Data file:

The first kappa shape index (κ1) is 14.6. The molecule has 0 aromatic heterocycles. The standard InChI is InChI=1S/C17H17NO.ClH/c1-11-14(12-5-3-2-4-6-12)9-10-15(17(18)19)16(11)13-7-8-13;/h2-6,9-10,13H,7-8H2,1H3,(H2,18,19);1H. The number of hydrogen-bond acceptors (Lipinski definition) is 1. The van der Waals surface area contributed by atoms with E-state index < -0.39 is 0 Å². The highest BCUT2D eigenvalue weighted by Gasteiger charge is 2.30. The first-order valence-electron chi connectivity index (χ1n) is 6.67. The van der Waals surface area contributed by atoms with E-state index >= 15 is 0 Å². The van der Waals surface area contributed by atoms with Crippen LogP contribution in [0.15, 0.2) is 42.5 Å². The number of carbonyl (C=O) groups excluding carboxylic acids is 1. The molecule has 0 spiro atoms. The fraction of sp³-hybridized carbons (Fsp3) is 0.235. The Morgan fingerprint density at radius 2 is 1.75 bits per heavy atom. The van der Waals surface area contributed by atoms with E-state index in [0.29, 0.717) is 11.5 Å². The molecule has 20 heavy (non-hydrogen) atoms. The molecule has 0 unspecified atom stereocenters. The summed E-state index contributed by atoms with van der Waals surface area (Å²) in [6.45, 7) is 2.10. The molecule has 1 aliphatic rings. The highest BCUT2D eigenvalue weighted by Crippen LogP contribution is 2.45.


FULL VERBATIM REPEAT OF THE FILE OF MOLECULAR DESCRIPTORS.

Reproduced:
The first kappa shape index (κ1) is 14.6. The molecule has 0 aromatic heterocycles. The standard InChI is InChI=1S/C17H17NO.ClH/c1-11-14(12-5-3-2-4-6-12)9-10-15(17(18)19)16(11)13-7-8-13;/h2-6,9-10,13H,7-8H2,1H3,(H2,18,19);1H. The number of hydrogen-bond acceptors (Lipinski definition) is 1. The van der Waals surface area contributed by atoms with E-state index < -0.39 is 0 Å². The highest BCUT2D eigenvalue weighted by Gasteiger charge is 2.30. The first-order valence-electron chi connectivity index (χ1n) is 6.67. The van der Waals surface area contributed by atoms with E-state index >= 15 is 0 Å². The van der Waals surface area contributed by atoms with Crippen LogP contribution in [0.15, 0.2) is 42.5 Å². The number of carbonyl (C=O) groups excluding carboxylic acids is 1. The molecule has 0 spiro atoms. The fraction of sp³-hybridized carbons (Fsp3) is 0.235. The Morgan fingerprint density at radius 2 is 1.75 bits per heavy atom. The van der Waals surface area contributed by atoms with E-state index in [0.29, 0.717) is 11.5 Å². The molecule has 20 heavy (non-hydrogen) atoms. The molecule has 0 unspecified atom stereocenters. The summed E-state index contributed by atoms with van der Waals surface area (Å²) in [6.45, 7) is 2.10. The molecule has 1 aliphatic rings. The highest BCUT2D eigenvalue weighted by Crippen LogP contribution is 2.45.